The key to J. Young’s (and Chomsky) missing of Smith’s point comes from not reading Wealth Of Nations Book V properly. Chomsky paraphrases what Smith actually wrote as: “the government is going to have to take some measures to prevent division of labor from proceeding to its limits.”
Nowhere does Smith make such an absurd suggestion. His whole point in returning to the division of labour in Book V is make clear to his readers (mainly the well-off who could read and afford his book) that government should “takes some pains to prevent … the state into which the labouring poor… must necessarily fall”. From which Young in an absurd interpretation takes to mean that government should prevent the ‘division of labour’!
On the contrary, Smith’s argument in Book V is about the need to take specific (and, incidentally, expensive) steps to eradicate the deploring lack of education in 18th-century Britain among the labouring poor. It was not a fictitious wish for an end to the division of labour - from which people in improved commercial society had gained so much – Smith details how “industrial and frugal peasants” were so much better off as a direct consequence of the division of labour than “many an African king, the absolute master of the lives and liberties of ten thousand naked savages” (Wealth Of Nations, Book I, Chapter 1, pages 23-24).
Smith’s was a practical policy for thousands of ‘little schools’ in each parish (all 60,000 of them!) to ensure their intellectual development as the best antidote to “gross ignorance and stupidity” among the “inferior ranks of people”. He made his plea for education being supported by government and the taxes of richer citizens, and their charity, by raising fears they would likely to respond to, namely the fear of disorder occasioned by mobs of avoidable illiteracy and ignorance:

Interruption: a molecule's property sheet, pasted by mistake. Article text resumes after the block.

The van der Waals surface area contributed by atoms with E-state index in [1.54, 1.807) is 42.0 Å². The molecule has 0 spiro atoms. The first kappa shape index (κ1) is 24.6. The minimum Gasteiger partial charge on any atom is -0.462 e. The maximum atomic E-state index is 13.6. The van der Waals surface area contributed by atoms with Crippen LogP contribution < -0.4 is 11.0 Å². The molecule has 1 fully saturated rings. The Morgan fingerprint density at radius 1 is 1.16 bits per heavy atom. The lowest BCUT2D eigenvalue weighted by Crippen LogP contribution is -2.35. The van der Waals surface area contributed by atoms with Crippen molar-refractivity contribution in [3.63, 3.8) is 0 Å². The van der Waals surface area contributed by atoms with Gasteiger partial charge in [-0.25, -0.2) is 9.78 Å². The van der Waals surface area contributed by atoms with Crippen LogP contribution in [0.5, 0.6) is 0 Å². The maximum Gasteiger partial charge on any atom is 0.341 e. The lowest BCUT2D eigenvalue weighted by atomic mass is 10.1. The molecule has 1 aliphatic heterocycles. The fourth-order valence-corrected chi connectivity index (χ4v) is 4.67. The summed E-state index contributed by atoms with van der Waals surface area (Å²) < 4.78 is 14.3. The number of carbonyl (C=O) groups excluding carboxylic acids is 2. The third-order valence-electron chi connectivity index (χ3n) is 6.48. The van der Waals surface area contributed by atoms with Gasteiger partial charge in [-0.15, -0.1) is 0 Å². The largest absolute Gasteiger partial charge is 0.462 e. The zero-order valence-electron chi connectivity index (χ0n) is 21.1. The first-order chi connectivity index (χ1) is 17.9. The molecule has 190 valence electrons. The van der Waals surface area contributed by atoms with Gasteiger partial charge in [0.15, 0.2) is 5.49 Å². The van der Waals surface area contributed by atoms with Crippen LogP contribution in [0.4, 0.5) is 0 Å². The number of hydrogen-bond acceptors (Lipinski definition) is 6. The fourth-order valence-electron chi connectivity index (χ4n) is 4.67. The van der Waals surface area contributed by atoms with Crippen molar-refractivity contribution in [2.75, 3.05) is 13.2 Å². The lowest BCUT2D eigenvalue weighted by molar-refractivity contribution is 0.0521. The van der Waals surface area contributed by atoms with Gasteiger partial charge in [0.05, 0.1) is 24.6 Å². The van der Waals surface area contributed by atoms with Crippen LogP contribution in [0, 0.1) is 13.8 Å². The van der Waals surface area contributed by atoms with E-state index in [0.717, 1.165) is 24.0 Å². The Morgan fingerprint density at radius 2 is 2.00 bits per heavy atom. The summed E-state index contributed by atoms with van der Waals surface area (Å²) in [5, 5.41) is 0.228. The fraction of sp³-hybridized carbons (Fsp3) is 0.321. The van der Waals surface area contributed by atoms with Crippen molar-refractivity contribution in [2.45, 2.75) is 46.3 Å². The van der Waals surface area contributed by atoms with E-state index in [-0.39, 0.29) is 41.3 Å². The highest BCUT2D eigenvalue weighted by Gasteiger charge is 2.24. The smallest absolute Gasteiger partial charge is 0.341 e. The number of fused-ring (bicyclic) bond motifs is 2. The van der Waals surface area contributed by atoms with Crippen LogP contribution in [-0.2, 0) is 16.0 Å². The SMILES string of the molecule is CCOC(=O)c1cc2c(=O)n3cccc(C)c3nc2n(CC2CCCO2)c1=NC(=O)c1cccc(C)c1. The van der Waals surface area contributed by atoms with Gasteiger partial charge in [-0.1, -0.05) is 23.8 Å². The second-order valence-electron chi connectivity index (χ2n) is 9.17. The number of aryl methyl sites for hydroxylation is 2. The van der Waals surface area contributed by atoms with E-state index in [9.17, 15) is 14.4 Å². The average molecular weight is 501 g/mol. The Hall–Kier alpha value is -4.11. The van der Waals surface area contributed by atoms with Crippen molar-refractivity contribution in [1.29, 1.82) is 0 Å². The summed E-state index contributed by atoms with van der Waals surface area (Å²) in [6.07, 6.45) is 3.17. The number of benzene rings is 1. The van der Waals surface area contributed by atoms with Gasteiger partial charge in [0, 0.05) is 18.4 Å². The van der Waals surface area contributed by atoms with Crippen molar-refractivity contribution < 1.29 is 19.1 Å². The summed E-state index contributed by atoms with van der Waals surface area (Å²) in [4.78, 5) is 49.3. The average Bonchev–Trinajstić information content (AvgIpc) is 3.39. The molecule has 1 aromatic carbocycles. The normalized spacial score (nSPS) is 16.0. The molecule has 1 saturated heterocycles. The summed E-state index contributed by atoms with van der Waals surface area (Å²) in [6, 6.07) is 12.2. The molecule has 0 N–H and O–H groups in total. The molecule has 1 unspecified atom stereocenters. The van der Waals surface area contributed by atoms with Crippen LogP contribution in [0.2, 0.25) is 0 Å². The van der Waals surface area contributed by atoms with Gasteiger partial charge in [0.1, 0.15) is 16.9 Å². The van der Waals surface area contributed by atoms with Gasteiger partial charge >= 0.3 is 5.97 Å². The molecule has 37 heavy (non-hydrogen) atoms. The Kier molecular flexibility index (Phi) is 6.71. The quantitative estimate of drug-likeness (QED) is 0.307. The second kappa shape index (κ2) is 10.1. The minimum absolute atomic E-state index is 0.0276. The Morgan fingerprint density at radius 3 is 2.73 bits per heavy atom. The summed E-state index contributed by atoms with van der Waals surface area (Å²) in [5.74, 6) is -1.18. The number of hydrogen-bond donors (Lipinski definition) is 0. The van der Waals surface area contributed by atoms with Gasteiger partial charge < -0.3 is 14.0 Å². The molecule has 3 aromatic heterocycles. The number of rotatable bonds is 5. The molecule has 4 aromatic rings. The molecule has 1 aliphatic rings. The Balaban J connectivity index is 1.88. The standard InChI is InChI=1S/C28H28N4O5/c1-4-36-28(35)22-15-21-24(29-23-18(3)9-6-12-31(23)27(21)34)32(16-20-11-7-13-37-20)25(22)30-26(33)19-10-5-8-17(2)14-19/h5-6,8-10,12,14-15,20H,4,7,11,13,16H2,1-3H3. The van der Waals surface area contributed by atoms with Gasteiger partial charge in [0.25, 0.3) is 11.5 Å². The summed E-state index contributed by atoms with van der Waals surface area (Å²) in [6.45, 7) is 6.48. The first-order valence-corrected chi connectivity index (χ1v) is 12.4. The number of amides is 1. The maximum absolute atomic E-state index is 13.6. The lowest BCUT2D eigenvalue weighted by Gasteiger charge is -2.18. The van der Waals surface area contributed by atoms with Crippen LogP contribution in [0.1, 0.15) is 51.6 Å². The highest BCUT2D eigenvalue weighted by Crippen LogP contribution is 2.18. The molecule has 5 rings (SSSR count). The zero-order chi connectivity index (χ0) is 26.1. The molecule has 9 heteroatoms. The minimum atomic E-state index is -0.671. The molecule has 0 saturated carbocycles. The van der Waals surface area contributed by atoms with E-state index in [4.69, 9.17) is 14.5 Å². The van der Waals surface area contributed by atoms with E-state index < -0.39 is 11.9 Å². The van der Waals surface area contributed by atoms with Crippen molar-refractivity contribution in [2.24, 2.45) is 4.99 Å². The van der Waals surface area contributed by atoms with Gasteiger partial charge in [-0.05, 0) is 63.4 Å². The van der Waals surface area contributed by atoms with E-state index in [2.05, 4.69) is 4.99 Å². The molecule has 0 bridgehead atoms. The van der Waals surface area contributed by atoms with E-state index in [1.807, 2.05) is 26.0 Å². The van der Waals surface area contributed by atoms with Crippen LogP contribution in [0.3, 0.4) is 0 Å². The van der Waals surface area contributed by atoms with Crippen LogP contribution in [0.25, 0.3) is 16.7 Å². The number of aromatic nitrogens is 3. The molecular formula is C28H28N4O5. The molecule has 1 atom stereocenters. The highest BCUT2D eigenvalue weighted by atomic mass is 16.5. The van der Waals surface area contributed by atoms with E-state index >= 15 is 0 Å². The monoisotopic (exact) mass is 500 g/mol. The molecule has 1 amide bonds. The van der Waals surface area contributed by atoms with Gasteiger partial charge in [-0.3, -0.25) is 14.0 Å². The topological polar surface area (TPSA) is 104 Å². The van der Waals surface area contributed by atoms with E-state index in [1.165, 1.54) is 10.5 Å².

“the state, however, derives no inconsiderable advantage from their instruction. The more they are instructed, the less liable they are to the delusions of enthusiasm and superstition, which among ignorant nations, frequently occasion the most dreadful disorders. An instructed and intelligent people are always more decent and orderly than an ignorant and stupid one. … In free countries, where the safety of government depends very much upon the favourable judgement which the people may form from it conduct, it must surely be of the highest importance that hey should not be disposed to judge rashly or capriciously concerning it.’ (Wealth Of Nations, Book V.i.f.61: page 788).
I commend to J. Young that he read the original text by Smith and not a poorly paraphrased version of it by a highly politically-mind source such as Chomsky, who read “snippets of Adam Smith, the few phrases they teach in school”, and cannot even quote properly the ‘snippet’ he does read.